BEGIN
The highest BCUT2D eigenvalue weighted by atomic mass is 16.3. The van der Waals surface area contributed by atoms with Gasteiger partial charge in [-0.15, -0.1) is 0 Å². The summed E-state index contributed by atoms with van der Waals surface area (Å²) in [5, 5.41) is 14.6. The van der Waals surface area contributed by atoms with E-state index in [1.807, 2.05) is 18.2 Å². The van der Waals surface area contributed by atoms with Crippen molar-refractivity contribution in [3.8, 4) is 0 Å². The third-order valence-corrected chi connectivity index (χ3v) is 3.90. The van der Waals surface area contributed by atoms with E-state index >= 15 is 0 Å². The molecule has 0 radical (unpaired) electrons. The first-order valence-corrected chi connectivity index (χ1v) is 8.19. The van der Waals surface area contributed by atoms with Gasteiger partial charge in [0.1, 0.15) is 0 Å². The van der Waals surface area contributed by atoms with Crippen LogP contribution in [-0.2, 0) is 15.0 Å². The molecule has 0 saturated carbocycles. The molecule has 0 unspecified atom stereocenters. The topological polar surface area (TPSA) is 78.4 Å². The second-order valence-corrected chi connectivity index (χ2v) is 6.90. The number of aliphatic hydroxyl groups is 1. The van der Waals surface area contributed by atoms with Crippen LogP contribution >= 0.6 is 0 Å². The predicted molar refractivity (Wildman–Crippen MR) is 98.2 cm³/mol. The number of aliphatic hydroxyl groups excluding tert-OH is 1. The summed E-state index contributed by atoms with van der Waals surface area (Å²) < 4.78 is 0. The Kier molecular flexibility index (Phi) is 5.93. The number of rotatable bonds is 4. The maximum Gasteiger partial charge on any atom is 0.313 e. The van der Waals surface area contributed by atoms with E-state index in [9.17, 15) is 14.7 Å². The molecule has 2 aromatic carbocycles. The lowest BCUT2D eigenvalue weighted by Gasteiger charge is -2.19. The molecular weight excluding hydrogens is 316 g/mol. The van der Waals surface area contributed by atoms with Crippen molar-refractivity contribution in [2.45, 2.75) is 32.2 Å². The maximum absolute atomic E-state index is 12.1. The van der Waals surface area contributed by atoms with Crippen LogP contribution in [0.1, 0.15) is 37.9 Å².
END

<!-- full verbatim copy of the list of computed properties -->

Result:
The highest BCUT2D eigenvalue weighted by atomic mass is 16.3. The van der Waals surface area contributed by atoms with Gasteiger partial charge in [-0.15, -0.1) is 0 Å². The summed E-state index contributed by atoms with van der Waals surface area (Å²) in [5, 5.41) is 14.6. The van der Waals surface area contributed by atoms with E-state index in [1.807, 2.05) is 18.2 Å². The van der Waals surface area contributed by atoms with Crippen molar-refractivity contribution in [3.8, 4) is 0 Å². The third-order valence-corrected chi connectivity index (χ3v) is 3.90. The van der Waals surface area contributed by atoms with E-state index >= 15 is 0 Å². The molecule has 0 radical (unpaired) electrons. The first-order valence-corrected chi connectivity index (χ1v) is 8.19. The van der Waals surface area contributed by atoms with Gasteiger partial charge in [0.1, 0.15) is 0 Å². The van der Waals surface area contributed by atoms with Crippen LogP contribution in [-0.2, 0) is 15.0 Å². The molecule has 0 saturated carbocycles. The molecule has 0 unspecified atom stereocenters. The topological polar surface area (TPSA) is 78.4 Å². The second-order valence-corrected chi connectivity index (χ2v) is 6.90. The number of aliphatic hydroxyl groups is 1. The van der Waals surface area contributed by atoms with Crippen LogP contribution >= 0.6 is 0 Å². The predicted molar refractivity (Wildman–Crippen MR) is 98.2 cm³/mol. The number of aliphatic hydroxyl groups excluding tert-OH is 1. The summed E-state index contributed by atoms with van der Waals surface area (Å²) < 4.78 is 0. The Kier molecular flexibility index (Phi) is 5.93. The number of rotatable bonds is 4. The maximum Gasteiger partial charge on any atom is 0.313 e. The van der Waals surface area contributed by atoms with E-state index in [9.17, 15) is 14.7 Å². The molecule has 2 aromatic carbocycles. The lowest BCUT2D eigenvalue weighted by Gasteiger charge is -2.19. The molecular weight excluding hydrogens is 316 g/mol. The van der Waals surface area contributed by atoms with Crippen molar-refractivity contribution in [2.45, 2.75) is 32.2 Å². The maximum absolute atomic E-state index is 12.1. The van der Waals surface area contributed by atoms with Crippen LogP contribution in [0.1, 0.15) is 37.9 Å².